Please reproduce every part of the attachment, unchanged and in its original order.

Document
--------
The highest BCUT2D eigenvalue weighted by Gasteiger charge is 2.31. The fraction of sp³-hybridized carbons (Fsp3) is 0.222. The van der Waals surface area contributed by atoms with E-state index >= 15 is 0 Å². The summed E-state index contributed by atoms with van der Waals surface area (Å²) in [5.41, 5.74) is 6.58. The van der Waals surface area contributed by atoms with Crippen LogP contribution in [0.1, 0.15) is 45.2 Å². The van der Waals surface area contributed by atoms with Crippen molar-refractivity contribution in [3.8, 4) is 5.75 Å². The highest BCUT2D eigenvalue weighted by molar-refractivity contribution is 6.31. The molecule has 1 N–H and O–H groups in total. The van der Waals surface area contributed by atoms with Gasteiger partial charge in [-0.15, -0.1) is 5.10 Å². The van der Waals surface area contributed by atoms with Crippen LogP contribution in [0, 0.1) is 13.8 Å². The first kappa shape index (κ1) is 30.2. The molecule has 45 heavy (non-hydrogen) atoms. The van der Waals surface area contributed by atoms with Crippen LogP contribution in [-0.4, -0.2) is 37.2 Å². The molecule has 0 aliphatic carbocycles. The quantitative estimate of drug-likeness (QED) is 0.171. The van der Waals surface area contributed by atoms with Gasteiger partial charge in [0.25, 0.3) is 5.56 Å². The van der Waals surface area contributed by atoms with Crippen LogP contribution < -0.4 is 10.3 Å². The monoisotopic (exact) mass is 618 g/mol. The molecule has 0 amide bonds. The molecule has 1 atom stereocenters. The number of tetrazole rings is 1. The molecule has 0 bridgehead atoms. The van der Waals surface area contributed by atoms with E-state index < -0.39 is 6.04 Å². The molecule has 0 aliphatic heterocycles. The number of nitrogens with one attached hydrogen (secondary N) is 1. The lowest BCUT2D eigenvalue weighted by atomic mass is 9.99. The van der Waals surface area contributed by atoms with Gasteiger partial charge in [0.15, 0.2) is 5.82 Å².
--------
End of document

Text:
The highest BCUT2D eigenvalue weighted by Gasteiger charge is 2.31. The fraction of sp³-hybridized carbons (Fsp3) is 0.222. The van der Waals surface area contributed by atoms with E-state index >= 15 is 0 Å². The summed E-state index contributed by atoms with van der Waals surface area (Å²) in [5.41, 5.74) is 6.58. The van der Waals surface area contributed by atoms with Crippen LogP contribution in [0.1, 0.15) is 45.2 Å². The van der Waals surface area contributed by atoms with Crippen molar-refractivity contribution in [3.8, 4) is 5.75 Å². The highest BCUT2D eigenvalue weighted by molar-refractivity contribution is 6.31. The molecule has 1 N–H and O–H groups in total. The van der Waals surface area contributed by atoms with Gasteiger partial charge in [-0.15, -0.1) is 5.10 Å². The van der Waals surface area contributed by atoms with Crippen LogP contribution in [0, 0.1) is 13.8 Å². The first kappa shape index (κ1) is 30.2. The molecule has 45 heavy (non-hydrogen) atoms. The van der Waals surface area contributed by atoms with Crippen LogP contribution in [-0.4, -0.2) is 37.2 Å². The molecule has 0 aliphatic carbocycles. The quantitative estimate of drug-likeness (QED) is 0.171. The van der Waals surface area contributed by atoms with Gasteiger partial charge in [0.25, 0.3) is 5.56 Å². The van der Waals surface area contributed by atoms with Crippen LogP contribution < -0.4 is 10.3 Å². The monoisotopic (exact) mass is 618 g/mol. The molecule has 0 amide bonds. The molecule has 1 atom stereocenters. The number of tetrazole rings is 1. The molecule has 0 bridgehead atoms. The van der Waals surface area contributed by atoms with E-state index < -0.39 is 6.04 Å². The molecule has 0 aliphatic heterocycles. The number of nitrogens with one attached hydrogen (secondary N) is 1. The lowest BCUT2D eigenvalue weighted by atomic mass is 9.99. The van der Waals surface area contributed by atoms with Gasteiger partial charge in [0.15, 0.2) is 5.82 Å².